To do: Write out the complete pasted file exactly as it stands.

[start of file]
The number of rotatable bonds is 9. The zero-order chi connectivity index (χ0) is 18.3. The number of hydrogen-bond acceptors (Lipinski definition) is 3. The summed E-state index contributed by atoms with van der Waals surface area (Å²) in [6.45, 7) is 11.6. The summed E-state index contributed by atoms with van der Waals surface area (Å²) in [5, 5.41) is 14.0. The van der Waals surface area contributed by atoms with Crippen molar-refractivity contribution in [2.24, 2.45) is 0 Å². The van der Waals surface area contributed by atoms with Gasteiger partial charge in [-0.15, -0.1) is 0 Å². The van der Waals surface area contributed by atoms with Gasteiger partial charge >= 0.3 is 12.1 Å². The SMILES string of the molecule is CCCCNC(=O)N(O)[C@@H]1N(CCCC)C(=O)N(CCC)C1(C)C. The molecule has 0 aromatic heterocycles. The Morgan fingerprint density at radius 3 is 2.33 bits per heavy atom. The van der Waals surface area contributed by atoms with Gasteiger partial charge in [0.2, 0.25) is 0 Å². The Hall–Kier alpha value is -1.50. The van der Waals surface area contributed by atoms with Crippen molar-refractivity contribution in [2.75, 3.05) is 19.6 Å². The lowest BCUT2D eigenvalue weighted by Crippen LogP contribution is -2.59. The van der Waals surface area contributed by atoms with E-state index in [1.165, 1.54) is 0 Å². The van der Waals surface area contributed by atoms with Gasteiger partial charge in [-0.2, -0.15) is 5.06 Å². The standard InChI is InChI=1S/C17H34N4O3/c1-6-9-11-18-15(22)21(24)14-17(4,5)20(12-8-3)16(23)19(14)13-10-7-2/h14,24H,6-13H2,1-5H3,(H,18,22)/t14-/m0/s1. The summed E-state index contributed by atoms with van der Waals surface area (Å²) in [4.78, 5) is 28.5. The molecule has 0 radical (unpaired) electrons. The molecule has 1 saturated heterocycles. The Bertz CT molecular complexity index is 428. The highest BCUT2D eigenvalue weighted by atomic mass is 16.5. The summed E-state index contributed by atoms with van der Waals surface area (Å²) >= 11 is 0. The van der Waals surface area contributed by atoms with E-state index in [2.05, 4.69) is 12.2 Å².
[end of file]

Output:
The number of rotatable bonds is 9. The zero-order chi connectivity index (χ0) is 18.3. The number of hydrogen-bond acceptors (Lipinski definition) is 3. The summed E-state index contributed by atoms with van der Waals surface area (Å²) in [6.45, 7) is 11.6. The summed E-state index contributed by atoms with van der Waals surface area (Å²) in [5, 5.41) is 14.0. The van der Waals surface area contributed by atoms with Crippen molar-refractivity contribution in [2.24, 2.45) is 0 Å². The van der Waals surface area contributed by atoms with Gasteiger partial charge in [-0.15, -0.1) is 0 Å². The van der Waals surface area contributed by atoms with Gasteiger partial charge >= 0.3 is 12.1 Å². The SMILES string of the molecule is CCCCNC(=O)N(O)[C@@H]1N(CCCC)C(=O)N(CCC)C1(C)C. The molecule has 0 aromatic heterocycles. The Morgan fingerprint density at radius 3 is 2.33 bits per heavy atom. The van der Waals surface area contributed by atoms with Gasteiger partial charge in [0.2, 0.25) is 0 Å². The Hall–Kier alpha value is -1.50. The van der Waals surface area contributed by atoms with Crippen molar-refractivity contribution in [2.75, 3.05) is 19.6 Å². The lowest BCUT2D eigenvalue weighted by Crippen LogP contribution is -2.59. The van der Waals surface area contributed by atoms with E-state index in [1.165, 1.54) is 0 Å². The van der Waals surface area contributed by atoms with Gasteiger partial charge in [-0.2, -0.15) is 5.06 Å². The standard InChI is InChI=1S/C17H34N4O3/c1-6-9-11-18-15(22)21(24)14-17(4,5)20(12-8-3)16(23)19(14)13-10-7-2/h14,24H,6-13H2,1-5H3,(H,18,22)/t14-/m0/s1. The summed E-state index contributed by atoms with van der Waals surface area (Å²) in [4.78, 5) is 28.5. The molecule has 0 radical (unpaired) electrons. The molecule has 1 saturated heterocycles. The Bertz CT molecular complexity index is 428. The highest BCUT2D eigenvalue weighted by atomic mass is 16.5. The summed E-state index contributed by atoms with van der Waals surface area (Å²) >= 11 is 0. The van der Waals surface area contributed by atoms with E-state index in [2.05, 4.69) is 12.2 Å².